L.A. Dave commented, "You're doing a lot of culture these days."

Maybe, if you count driving up and back to Columbus, Ohio, in one day to see Springsteen sing a handful of songs "culture."

I'm a season ticket holder with The Goodman, because for years and years, I thought, "I should go to more theater," but I never did. So when Doreen asked if I wanted to go to a play at The Goodman a few years ago and we went and I loved it and someone from the theater called to see if I'd be interested in a subscription for the following season, I bit, because subscriptions are kinda ridiculously cheap, considering.

The new season is underway and "Turn of the Century," a musical from the masterminds behind "Jersey Boys," is a really fun time. I highly recommend that you score some tickets before the show ends on November 2. Jeff Daniels (was he "Dumb" or "Dumber"?) stars, and – who knew? – he has a good singing voice. Mind you, Placido Domingo doesn't need to be looking over his shoulder, but I'd never heard Jeff Daniels sing before last night, and I was pleasantly surprised.

But his co-star, Rachel York, was the true treat. She's exceptional. I know some will think me blasphemous, but this woman can give Streisand a run for her money.

Culture, though – concerts and plays and movies and museums and the like – is actually something I lack in my life, if you ask me, which you didn't, but I'm the one writing, so I get to have both sides of the conversation at the moment.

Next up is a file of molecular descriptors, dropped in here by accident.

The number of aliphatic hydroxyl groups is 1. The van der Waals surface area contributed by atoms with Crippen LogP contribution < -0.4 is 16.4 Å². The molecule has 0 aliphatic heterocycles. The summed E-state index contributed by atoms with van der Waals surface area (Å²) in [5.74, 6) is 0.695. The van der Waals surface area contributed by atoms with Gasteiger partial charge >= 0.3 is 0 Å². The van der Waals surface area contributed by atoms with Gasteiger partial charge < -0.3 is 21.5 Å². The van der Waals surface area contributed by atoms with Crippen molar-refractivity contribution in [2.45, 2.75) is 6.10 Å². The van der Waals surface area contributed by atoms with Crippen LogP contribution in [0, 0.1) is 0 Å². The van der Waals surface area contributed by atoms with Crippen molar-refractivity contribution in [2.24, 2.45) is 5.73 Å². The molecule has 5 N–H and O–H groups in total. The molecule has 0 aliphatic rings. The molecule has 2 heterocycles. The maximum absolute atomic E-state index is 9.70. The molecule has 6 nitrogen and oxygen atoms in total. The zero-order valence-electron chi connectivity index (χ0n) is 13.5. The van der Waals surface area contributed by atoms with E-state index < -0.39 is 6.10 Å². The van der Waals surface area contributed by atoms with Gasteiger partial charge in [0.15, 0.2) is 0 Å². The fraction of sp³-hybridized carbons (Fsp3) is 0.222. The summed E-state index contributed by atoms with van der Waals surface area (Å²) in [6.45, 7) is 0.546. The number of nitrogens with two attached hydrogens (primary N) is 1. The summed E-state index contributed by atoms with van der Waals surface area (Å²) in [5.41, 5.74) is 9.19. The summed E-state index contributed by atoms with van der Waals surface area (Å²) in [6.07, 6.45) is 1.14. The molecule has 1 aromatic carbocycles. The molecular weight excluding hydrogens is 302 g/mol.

I'm sure I take in more culture than many, maybe even most, but for my own tastes, I want to take in even more. Culture is fuel for creatives. And lately, I'm feeling a bit depleted.

Last year, as an American Express cardholder, I received a pre-sale offer for Genesis tickets. I called L.A. Dave and offered to get tickets for him as part of the pre-sale. He's not the concert-going type, but Genesis is his all-time favorite band. And the prices were very reasonable.

Until TicketBastard added its insane fees. Suddenly, $50 tickets were closer to $75. And suddenly, Dave was reconsidering.

But I said to him, "At the end of your life, you're not going to be lying on your deathbed saying, 'Whew! I'm really glad I didn't go to that Genesis concert!' "

So I bought (and he paid me back, in case everyone is thinking, "Hey, Beth, buy some concert tickets for me, too!"; I wish I could) and he went and he had a great time.

Life is made up of moments that become memories. And surely a memorable moment can happen at any place at any time, but culture ups the odds that a memory will be worth remembering.